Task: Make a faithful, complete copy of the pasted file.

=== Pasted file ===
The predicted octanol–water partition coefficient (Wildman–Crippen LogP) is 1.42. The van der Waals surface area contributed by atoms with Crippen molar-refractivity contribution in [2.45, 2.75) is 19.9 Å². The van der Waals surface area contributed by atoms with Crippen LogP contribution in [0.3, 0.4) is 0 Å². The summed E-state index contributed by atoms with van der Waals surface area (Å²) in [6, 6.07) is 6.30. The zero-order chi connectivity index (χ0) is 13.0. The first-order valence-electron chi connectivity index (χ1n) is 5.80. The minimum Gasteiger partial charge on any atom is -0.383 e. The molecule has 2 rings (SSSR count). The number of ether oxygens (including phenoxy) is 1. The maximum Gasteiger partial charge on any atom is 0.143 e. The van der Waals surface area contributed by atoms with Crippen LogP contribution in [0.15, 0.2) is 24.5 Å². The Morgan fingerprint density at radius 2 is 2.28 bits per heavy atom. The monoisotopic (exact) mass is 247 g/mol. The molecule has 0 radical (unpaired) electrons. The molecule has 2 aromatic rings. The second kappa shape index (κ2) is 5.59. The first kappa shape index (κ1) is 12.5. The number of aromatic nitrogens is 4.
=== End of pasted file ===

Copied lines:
The predicted octanol–water partition coefficient (Wildman–Crippen LogP) is 1.42. The van der Waals surface area contributed by atoms with Crippen molar-refractivity contribution in [2.45, 2.75) is 19.9 Å². The van der Waals surface area contributed by atoms with Crippen LogP contribution in [0.3, 0.4) is 0 Å². The summed E-state index contributed by atoms with van der Waals surface area (Å²) in [6, 6.07) is 6.30. The zero-order chi connectivity index (χ0) is 13.0. The first-order valence-electron chi connectivity index (χ1n) is 5.80. The minimum Gasteiger partial charge on any atom is -0.383 e. The molecule has 2 rings (SSSR count). The number of ether oxygens (including phenoxy) is 1. The maximum Gasteiger partial charge on any atom is 0.143 e. The van der Waals surface area contributed by atoms with Crippen LogP contribution in [0.15, 0.2) is 24.5 Å². The Morgan fingerprint density at radius 2 is 2.28 bits per heavy atom. The monoisotopic (exact) mass is 247 g/mol. The molecule has 0 radical (unpaired) electrons. The molecule has 2 aromatic rings. The second kappa shape index (κ2) is 5.59. The first kappa shape index (κ1) is 12.5. The number of aromatic nitrogens is 4.